On June 27, 1949, one day after the expiration of the twenty-day period allowed by the court for the plaintiffs' filing of their fourth amended complaint, they filed a motion in the court below for leave to discontinue the suit. The court granted a rule thereon to which the defendant answered denying the plaintiffs' right to discontinue in the circumstances then obtaining.

[ 365 Pa. Page 158]

While the rule on the motion to discontinue was pending before the court below, the defendant filed a motion for judgment in its favor on the ground that, the preliminary objections to the plaintiffs' third (and last) amended complaint having been sustained, the plaintiffs had failed to file a further complaint within the time allowed therefor and had shown by their conduct (including their motion to discontinue) that their failure so to do was willful and deliberate.

The learned court below later disposed of the plaintiffs' motion to discontinue and the defendant's motion for judgment in the same opinion and by one order. Thereby the court made the rule on the motion to discontinue absolute and refused the defendant's motion for judgment. We think such action was plainly an abuse of discretion in the circumstances and that it constitutes reversible error.

By no means should the court below have permitted the plaintiffs to discontinue the action, over the defendant's objection, after the extent of the litigation to which they had subjected the defendant in a competent and convenient jurisdiction which they voluntarily invoked. The plaintiffs virtually broke faith with the court by not filing the fourth amended complaint after leave therefor had been granted and in then seeking another forum and the lower court's surrender of its jurisdiction. Indeed, the action of the court below in permitting the plaintiffs to discontinue over the defendant's timely and meritorious objection is difficult to understand, especially in the light of the opinion of the learned judge of the court below wherein he said that "In the instant case the court and counsel for the defendant... have been extremely liberal and lenient with the plaintiffs. On the trial on November 8, 1948, the plaintiffs... [seeing] that they were powerless to proceed further, in order to prevent a non-suit on their part, at the suggestion of the court and counsel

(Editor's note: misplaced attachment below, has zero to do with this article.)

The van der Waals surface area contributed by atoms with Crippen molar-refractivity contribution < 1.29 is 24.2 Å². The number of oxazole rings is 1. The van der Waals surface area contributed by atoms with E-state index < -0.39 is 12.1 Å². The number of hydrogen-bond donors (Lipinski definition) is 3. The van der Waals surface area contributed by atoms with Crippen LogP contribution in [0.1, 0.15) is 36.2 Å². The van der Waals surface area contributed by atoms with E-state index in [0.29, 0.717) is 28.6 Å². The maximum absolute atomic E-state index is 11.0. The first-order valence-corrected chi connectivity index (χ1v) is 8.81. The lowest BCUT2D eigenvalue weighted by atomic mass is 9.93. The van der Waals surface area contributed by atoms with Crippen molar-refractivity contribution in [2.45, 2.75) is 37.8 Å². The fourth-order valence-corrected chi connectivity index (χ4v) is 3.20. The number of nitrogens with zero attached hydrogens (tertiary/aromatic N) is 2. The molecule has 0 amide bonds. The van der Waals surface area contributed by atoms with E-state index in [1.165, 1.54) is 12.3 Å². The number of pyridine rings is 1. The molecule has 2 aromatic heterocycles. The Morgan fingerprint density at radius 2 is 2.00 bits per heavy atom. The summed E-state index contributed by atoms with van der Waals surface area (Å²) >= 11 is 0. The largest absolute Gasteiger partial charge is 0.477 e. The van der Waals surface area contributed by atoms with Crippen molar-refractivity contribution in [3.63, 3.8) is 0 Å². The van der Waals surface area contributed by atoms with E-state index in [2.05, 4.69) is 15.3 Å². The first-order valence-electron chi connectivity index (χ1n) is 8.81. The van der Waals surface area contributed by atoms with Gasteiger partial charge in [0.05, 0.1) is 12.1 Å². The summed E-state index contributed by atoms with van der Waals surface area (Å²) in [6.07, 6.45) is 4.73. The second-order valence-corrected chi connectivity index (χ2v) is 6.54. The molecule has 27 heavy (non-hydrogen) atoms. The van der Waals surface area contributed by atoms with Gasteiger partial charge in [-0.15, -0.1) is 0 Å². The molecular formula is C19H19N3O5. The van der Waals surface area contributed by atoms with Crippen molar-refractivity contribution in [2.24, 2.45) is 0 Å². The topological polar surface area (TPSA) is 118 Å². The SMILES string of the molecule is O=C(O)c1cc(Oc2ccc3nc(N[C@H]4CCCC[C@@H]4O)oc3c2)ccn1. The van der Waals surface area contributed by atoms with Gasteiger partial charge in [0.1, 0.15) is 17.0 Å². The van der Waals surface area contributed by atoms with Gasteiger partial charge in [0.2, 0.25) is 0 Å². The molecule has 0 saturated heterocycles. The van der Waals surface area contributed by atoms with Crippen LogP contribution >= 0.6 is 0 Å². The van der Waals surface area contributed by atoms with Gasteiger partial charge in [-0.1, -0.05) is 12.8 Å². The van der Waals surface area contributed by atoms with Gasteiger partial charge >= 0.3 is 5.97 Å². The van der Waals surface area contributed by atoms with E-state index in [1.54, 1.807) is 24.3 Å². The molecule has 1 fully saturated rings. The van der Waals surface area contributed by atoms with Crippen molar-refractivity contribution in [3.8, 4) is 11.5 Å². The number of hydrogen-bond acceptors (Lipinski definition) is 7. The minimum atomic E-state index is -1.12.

[ 365 Pa. Page 159]

    for the defendant... were permitted to file a motion for leave to withdraw a juror and continue the case. On other occasions they were granted similar courtesies by counsel for the defense. Despite all these concessions, the plaintiffs have seen fit to proceed in the Federal Courts and have said, by their motion to discontinue, that they no longer desire to remain here."